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06/27/2018

Gov. Malloy Announces Launch of Innovative Opioid Treatment Program for Youths in Connecticut

Youth Opioid Treatment Model is the Only One of its Kind in the Country

(HARTFORD, CT) – Governor Dannel P. Malloy and Department of Children and Families (DCF) Commissioner Joette Katz today announced the launch of a new, innovative treatment program for young people who misuse opioids that is now available to help families in towns throughout Connecticut.

Known as the ASSERT Treatment Model (ATM), the program provides youths up to age 21 and their families with six months of evidence-based intensive family treatment, medication assisted treatment, and recovery support services for up to 12 months. It has the capacity to serve as many as 94 youths and families at a time.

“The opioid crisis – which includes the misuse of prescription medication – impacts every single type of person of every background in life, no matter their ethnicity, wealth, location, or age,” Governor Malloy said. “It is tragic, but this crisis is hitting young people just as it is adults, and it is critical that we provide treatment as soon as it is discovered. No longer can we brush addiction under the rug – to truly have an impact the best method is to seek treatment immediately. An innovative program like this one that targets youth will have an impact.”

Commissioner Katz explained that the opioid crisis has had a big impact on child welfare agencies around the nation, but Connecticut is among the leaders in addressing it among both adults and youths.

“Until now, opioid treatment has been aimed at adults – largely ignoring the growing problem of heroin and prescription drug misuse among youth,” Commissioner Katz said. “We are working to change that in Connecticut by using federal funding in an innovative manner that holds real promise because our experience shows the treatments are effective.”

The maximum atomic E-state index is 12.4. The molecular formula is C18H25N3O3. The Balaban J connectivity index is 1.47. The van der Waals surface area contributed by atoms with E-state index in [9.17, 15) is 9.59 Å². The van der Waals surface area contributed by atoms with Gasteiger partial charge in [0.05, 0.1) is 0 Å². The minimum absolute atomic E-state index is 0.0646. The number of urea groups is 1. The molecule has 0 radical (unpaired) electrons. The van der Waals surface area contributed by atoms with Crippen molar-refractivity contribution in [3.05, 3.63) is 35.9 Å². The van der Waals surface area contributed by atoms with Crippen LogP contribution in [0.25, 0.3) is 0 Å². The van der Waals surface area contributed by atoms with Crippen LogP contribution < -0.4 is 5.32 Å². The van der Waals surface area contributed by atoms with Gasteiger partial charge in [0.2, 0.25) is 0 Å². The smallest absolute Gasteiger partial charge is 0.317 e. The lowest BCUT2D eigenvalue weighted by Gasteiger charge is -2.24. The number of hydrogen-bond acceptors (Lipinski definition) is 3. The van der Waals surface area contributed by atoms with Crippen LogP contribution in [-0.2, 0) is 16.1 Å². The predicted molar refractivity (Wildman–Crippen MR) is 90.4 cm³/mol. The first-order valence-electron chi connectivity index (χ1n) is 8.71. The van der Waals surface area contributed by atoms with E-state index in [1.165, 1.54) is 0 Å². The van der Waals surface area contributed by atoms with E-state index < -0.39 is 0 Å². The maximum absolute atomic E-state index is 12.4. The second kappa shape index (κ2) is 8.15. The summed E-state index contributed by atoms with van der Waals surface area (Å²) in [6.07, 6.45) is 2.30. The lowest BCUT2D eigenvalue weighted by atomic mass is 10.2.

Administered by DCF, funding for the program comes through a federal grant from the U.S. Substance Abuse and Mental Health Services Administration. DCF has partnered with four private providers in regions across the state that will run the program.

The ATM approach is currently only used in Connecticut. After speaking with advocates, young adults, and families about their treatment experiences, officials at DCF worked with local and national experts in family therapy and recovery management to build the model. It combines several evidence-based treatments that are usually stand-along services into a single, integrated program. The goal of the program is to provide a “one-stop shop” for youths and their families, eliminating barriers to receiving multiple needed services to combat opioid addiction.

Commissioner Katz said that officials at DCF are optimistic that this new treatment program will stem the rise in opioid addiction among youths by blocking the pipeline from misuse to addiction, and prevent opioid overdose deaths. The ATM program is a critical piece of DCF’s efforts to combat the opioid crisis, which also includes using private funding to provide in-home intensive substance use treatment services to parents at risk for having their child enter foster care.

Those seeking more information on the services provided by this program can contact one of the four ATM program providers:

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